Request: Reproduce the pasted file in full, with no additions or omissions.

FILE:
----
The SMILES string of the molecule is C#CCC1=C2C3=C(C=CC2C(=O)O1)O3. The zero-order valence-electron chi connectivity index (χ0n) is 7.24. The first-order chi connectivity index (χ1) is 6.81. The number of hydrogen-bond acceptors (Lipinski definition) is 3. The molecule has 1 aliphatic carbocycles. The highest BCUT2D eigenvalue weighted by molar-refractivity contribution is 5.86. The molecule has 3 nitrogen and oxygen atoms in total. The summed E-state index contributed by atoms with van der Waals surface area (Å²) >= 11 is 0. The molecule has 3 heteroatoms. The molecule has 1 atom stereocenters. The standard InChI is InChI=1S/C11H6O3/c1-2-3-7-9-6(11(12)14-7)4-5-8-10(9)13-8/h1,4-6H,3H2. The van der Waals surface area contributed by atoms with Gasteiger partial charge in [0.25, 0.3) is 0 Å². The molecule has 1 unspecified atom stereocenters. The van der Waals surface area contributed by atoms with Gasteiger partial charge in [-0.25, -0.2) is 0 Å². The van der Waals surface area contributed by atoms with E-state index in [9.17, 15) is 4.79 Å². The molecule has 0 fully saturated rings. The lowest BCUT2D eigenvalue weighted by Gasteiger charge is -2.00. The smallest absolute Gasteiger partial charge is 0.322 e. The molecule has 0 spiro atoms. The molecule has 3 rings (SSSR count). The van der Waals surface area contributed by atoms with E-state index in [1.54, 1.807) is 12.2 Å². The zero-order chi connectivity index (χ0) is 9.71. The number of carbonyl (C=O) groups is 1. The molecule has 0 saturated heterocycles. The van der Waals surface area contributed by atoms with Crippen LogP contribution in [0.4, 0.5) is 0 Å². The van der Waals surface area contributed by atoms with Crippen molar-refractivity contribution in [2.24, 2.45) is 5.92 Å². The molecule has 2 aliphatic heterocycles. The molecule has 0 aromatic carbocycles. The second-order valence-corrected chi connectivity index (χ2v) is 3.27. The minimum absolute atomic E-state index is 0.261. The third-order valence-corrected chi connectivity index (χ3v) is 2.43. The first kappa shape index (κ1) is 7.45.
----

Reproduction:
The SMILES string of the molecule is C#CCC1=C2C3=C(C=CC2C(=O)O1)O3. The zero-order valence-electron chi connectivity index (χ0n) is 7.24. The first-order chi connectivity index (χ1) is 6.81. The number of hydrogen-bond acceptors (Lipinski definition) is 3. The molecule has 1 aliphatic carbocycles. The highest BCUT2D eigenvalue weighted by molar-refractivity contribution is 5.86. The molecule has 3 nitrogen and oxygen atoms in total. The summed E-state index contributed by atoms with van der Waals surface area (Å²) >= 11 is 0. The molecule has 3 heteroatoms. The molecule has 1 atom stereocenters. The standard InChI is InChI=1S/C11H6O3/c1-2-3-7-9-6(11(12)14-7)4-5-8-10(9)13-8/h1,4-6H,3H2. The van der Waals surface area contributed by atoms with Gasteiger partial charge in [0.25, 0.3) is 0 Å². The molecule has 1 unspecified atom stereocenters. The van der Waals surface area contributed by atoms with Gasteiger partial charge in [-0.25, -0.2) is 0 Å². The van der Waals surface area contributed by atoms with E-state index in [9.17, 15) is 4.79 Å². The molecule has 0 fully saturated rings. The lowest BCUT2D eigenvalue weighted by Gasteiger charge is -2.00. The smallest absolute Gasteiger partial charge is 0.322 e. The molecule has 0 spiro atoms. The molecule has 3 rings (SSSR count). The van der Waals surface area contributed by atoms with E-state index in [1.54, 1.807) is 12.2 Å². The zero-order chi connectivity index (χ0) is 9.71. The number of carbonyl (C=O) groups is 1. The molecule has 0 saturated heterocycles. The van der Waals surface area contributed by atoms with Crippen LogP contribution in [0.4, 0.5) is 0 Å². The van der Waals surface area contributed by atoms with Crippen molar-refractivity contribution in [2.24, 2.45) is 5.92 Å². The molecule has 2 aliphatic heterocycles. The molecule has 0 aromatic carbocycles. The second-order valence-corrected chi connectivity index (χ2v) is 3.27. The minimum absolute atomic E-state index is 0.261. The third-order valence-corrected chi connectivity index (χ3v) is 2.43. The first kappa shape index (κ1) is 7.45.